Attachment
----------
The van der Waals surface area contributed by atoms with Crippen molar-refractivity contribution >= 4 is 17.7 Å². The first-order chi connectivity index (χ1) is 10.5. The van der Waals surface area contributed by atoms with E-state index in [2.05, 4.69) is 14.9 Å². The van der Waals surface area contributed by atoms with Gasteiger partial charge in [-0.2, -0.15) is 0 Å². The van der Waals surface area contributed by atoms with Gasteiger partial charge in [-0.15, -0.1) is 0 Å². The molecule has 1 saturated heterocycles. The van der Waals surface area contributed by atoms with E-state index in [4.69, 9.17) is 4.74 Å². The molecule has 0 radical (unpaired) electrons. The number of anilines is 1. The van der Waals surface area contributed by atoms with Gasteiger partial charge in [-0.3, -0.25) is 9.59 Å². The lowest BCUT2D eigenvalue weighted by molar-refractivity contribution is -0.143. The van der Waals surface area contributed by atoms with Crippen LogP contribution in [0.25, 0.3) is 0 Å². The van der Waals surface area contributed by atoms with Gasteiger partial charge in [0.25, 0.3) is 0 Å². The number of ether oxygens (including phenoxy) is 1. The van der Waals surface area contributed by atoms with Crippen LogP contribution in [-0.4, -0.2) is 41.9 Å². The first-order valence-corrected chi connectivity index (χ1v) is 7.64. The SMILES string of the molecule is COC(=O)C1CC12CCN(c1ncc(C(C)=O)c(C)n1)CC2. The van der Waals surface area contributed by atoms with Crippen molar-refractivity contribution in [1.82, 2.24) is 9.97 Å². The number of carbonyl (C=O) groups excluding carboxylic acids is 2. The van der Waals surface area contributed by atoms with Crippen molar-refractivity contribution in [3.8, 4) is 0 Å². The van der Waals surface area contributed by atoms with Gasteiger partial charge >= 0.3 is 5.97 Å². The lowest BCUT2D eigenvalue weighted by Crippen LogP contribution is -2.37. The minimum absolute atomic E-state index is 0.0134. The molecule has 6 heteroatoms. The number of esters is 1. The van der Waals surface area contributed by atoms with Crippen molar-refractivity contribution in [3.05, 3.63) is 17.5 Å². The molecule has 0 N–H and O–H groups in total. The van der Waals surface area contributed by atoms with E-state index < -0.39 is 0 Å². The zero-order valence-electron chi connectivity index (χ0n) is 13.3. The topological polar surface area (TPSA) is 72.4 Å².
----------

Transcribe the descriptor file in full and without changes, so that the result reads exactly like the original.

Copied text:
The van der Waals surface area contributed by atoms with Crippen molar-refractivity contribution >= 4 is 17.7 Å². The first-order chi connectivity index (χ1) is 10.5. The van der Waals surface area contributed by atoms with E-state index in [2.05, 4.69) is 14.9 Å². The van der Waals surface area contributed by atoms with Gasteiger partial charge in [-0.2, -0.15) is 0 Å². The van der Waals surface area contributed by atoms with Gasteiger partial charge in [-0.15, -0.1) is 0 Å². The molecule has 1 saturated heterocycles. The van der Waals surface area contributed by atoms with E-state index in [4.69, 9.17) is 4.74 Å². The molecule has 0 radical (unpaired) electrons. The number of anilines is 1. The van der Waals surface area contributed by atoms with Gasteiger partial charge in [-0.3, -0.25) is 9.59 Å². The lowest BCUT2D eigenvalue weighted by molar-refractivity contribution is -0.143. The van der Waals surface area contributed by atoms with Crippen LogP contribution in [0.25, 0.3) is 0 Å². The van der Waals surface area contributed by atoms with Gasteiger partial charge in [0.25, 0.3) is 0 Å². The number of ether oxygens (including phenoxy) is 1. The van der Waals surface area contributed by atoms with Crippen LogP contribution in [-0.4, -0.2) is 41.9 Å². The first-order valence-corrected chi connectivity index (χ1v) is 7.64. The SMILES string of the molecule is COC(=O)C1CC12CCN(c1ncc(C(C)=O)c(C)n1)CC2. The van der Waals surface area contributed by atoms with Crippen molar-refractivity contribution in [1.82, 2.24) is 9.97 Å². The number of carbonyl (C=O) groups excluding carboxylic acids is 2. The van der Waals surface area contributed by atoms with Crippen molar-refractivity contribution in [3.8, 4) is 0 Å². The van der Waals surface area contributed by atoms with Gasteiger partial charge >= 0.3 is 5.97 Å². The lowest BCUT2D eigenvalue weighted by Crippen LogP contribution is -2.37. The minimum absolute atomic E-state index is 0.0134. The molecule has 6 heteroatoms. The number of esters is 1. The van der Waals surface area contributed by atoms with Crippen molar-refractivity contribution in [3.05, 3.63) is 17.5 Å². The molecule has 0 N–H and O–H groups in total. The van der Waals surface area contributed by atoms with E-state index < -0.39 is 0 Å². The zero-order valence-electron chi connectivity index (χ0n) is 13.3. The topological polar surface area (TPSA) is 72.4 Å².